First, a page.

How do you get better at ski racing?  That’s simple, ski more.

The more runs you can ski during a training session, the greater the overall effect on technical improvement.

That said, you have to keep in mind, the more runs you take, the more tired you get and the more technique breaks down. Skiing more with poor technique will only make you worse. Don’t do that.

Quality ski training is the key to improving your ski racing performance.  And skiing more quality runs begins with a solid foundation of conditioning.

Aerobic conditioning to be exact – your traditional endurance exercise (running, biking, hiking, etc.) performed for a long duration at a range of intensities.  This type of conditioning challenges your body’s ability to better take up and use oxygen to fuel exercise.

But if a typical ski race lasts 1-2 minutes, why is long duration endurance exercise so important for skiing?  

The answer lies in what’s going on under the hood.  While endurance training might not look like skiing, it leads to several physiological adaptations that boost your ability to ski a greater volume of quality runs day in and day out.

The adaptations you get from endurance training are the following:

  1. An increase in the amount of blood the heart can pump to the working muscles, which in turn delivers more oxygen to these muscles, which they can use as fuel.
  2. The growth of tiny new blood vessels (called capillaries) within the muscles, which allow for a faster delivery of oxygen and a faster removal of fatigue-causing waste products.
  3. An increase in the cells (called mitochondria) within the muscles that convert oxygen to energy while also minimizing the amount of fatigue-causing waste products that are produced.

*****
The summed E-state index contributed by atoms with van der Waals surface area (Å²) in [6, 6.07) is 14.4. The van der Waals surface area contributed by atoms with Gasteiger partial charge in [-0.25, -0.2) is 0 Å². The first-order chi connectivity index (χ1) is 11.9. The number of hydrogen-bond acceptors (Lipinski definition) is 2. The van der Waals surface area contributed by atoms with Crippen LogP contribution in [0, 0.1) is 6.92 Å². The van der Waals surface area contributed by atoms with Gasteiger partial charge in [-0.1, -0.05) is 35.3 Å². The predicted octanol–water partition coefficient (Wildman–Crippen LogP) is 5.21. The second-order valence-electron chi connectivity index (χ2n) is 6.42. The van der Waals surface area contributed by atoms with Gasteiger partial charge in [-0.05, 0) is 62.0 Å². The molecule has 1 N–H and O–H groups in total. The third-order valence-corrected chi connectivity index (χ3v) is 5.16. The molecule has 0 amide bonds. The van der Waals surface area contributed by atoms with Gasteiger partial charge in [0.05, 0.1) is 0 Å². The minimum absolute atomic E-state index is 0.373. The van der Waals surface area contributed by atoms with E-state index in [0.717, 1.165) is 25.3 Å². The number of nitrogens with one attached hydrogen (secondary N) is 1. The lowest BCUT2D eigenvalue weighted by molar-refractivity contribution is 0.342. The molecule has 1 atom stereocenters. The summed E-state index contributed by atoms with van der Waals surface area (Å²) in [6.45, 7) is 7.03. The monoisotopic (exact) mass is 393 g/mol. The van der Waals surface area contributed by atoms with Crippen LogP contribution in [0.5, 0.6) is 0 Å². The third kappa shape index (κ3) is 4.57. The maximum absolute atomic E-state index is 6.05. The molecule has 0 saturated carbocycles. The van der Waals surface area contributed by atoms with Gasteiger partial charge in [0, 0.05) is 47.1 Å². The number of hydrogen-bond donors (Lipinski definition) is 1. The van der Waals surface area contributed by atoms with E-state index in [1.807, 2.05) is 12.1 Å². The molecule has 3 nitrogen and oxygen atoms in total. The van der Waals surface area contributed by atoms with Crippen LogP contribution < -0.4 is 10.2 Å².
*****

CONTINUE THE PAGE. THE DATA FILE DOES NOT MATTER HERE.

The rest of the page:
The results of these adaptations are an improved ability to ski at higher intensities while at the same time being able to recover faster between runs.  Not only are you able push harder during the actual run, but by the time you get up the lift and back to the start, you are fully recovered and able to ski again at the same intensity.  It is the ability to ski repeated high-quality efforts that will create positive change in your skiing.

Develop your capacity to use oxygen and ski a greater volume of high-quality runs with the following aerobic conditioning sessions:

 

Low-Intensity

60-90-minutes at Very Light to Light pace

Medium Intensity

Warm-Up: 10-minutes at Light pace

3-6 Rounds of:

5-10-minutes at Somewhat Hard pace

5-10-minutes at Light pace

High-Intensity

Warm-Up: 10 minutes at Light pace

5-8 rounds of:

3-minutes at Very Hard pace

3-minutes at Very Light pace

Cool-Down:

10 minutes

 

During the off-season, perform these aerobic conditioning sessions 4-5 times per week alternating between high-, medium- and low-intensity sessions.  Two days per week should be complete rest.

A weekly off-season conditioning schedule might look like this:

 

Monday: Light-Intensity

Tuesday: Medium-Intensity

Wednesday: Off

Thursday: Medium-Intensity

Friday: High-Intensity

Saturday: Low-Intensity

Sunday: Off

 

While running, hiking, and cross-country skiing are great options for conditioning, biking is the preferred method.  The effort of biking is directed all to the legs – your skiing muscles. Also, the low impact of biking is easier to recover from than running and therefore has less of an interference with your gym training.

Work up to 4-6 hours of aerobic conditioning per week.  After 2-3 months of consistent training you will see tangible results in your ski performance.  Double-sessions, triple-sessions, 5-days on-snow, 6-days on-snow – no problem! Your heart, capillaries, and mitochondria will be there to take your skiing to the next level.

 

Article Tags: Alpine, Dispatches - Sports Ed, Opinion, Top Rotator

What do you think?

comments

Alex Bunt
- Alex is a High Performance consultant for Red Bull and the private trainer for Olympic Alpine skier Lindsey Vonn. Prior to working with Red Bull and Lindsey, Alex was in charge of strength and conditioning coaching for the University of Utah Pac-12 Alpine ski, Nordic ski, and cross-country running teams while attending graduate school at the University of Utah for exercise physiology. When not traveling, Alex resides in Venice, CA.
UP NEXT
Nov 22 2018
Speed Season is Officially Here in Lake Louise
Who and what to watch for this weekend in the Canadian Rockies.
LAST UP
Nov 19 2018
Patience is a Virtue
Tommy Biesemeyer learns the importance of mentally reframing an unlucky injury with roadblocks to recovery.

Pin It on Pinterest

Share This
1
Premium Stories Article Previews Remaining